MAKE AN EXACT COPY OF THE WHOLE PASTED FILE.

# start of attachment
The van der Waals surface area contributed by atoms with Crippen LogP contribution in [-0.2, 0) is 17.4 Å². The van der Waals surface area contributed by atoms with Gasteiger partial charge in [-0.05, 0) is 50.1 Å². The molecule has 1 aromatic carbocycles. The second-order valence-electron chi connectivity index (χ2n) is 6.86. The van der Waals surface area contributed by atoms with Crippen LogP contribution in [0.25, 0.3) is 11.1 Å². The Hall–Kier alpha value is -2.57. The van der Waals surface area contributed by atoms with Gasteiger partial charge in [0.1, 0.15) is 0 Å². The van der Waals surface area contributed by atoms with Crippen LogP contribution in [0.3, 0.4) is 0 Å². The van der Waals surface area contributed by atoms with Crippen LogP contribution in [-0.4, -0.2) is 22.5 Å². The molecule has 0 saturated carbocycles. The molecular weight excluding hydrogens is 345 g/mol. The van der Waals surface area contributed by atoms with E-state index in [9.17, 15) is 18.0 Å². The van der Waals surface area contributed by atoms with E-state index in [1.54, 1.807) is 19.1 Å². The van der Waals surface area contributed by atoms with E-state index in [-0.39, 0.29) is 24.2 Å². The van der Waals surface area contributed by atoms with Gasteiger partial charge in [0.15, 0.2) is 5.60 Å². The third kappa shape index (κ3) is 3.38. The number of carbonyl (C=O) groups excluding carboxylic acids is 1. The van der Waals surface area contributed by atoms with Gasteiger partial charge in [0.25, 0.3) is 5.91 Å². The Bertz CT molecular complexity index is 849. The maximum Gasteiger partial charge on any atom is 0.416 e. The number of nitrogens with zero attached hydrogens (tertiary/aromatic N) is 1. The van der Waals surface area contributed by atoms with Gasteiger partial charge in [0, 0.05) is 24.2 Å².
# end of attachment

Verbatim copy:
The van der Waals surface area contributed by atoms with Crippen LogP contribution in [-0.2, 0) is 17.4 Å². The van der Waals surface area contributed by atoms with Gasteiger partial charge in [-0.05, 0) is 50.1 Å². The molecule has 1 aromatic carbocycles. The second-order valence-electron chi connectivity index (χ2n) is 6.86. The van der Waals surface area contributed by atoms with Crippen LogP contribution in [0.25, 0.3) is 11.1 Å². The Hall–Kier alpha value is -2.57. The van der Waals surface area contributed by atoms with Gasteiger partial charge in [0.1, 0.15) is 0 Å². The van der Waals surface area contributed by atoms with Crippen LogP contribution in [0.3, 0.4) is 0 Å². The van der Waals surface area contributed by atoms with Crippen LogP contribution in [-0.4, -0.2) is 22.5 Å². The molecule has 0 saturated carbocycles. The molecular weight excluding hydrogens is 345 g/mol. The van der Waals surface area contributed by atoms with E-state index in [9.17, 15) is 18.0 Å². The van der Waals surface area contributed by atoms with E-state index in [1.54, 1.807) is 19.1 Å². The van der Waals surface area contributed by atoms with E-state index in [-0.39, 0.29) is 24.2 Å². The van der Waals surface area contributed by atoms with Gasteiger partial charge in [0.15, 0.2) is 5.60 Å². The third kappa shape index (κ3) is 3.38. The number of carbonyl (C=O) groups excluding carboxylic acids is 1. The van der Waals surface area contributed by atoms with Gasteiger partial charge in [0.25, 0.3) is 5.91 Å². The Bertz CT molecular complexity index is 849. The maximum Gasteiger partial charge on any atom is 0.416 e. The number of nitrogens with zero attached hydrogens (tertiary/aromatic N) is 1. The van der Waals surface area contributed by atoms with Gasteiger partial charge in [0, 0.05) is 24.2 Å².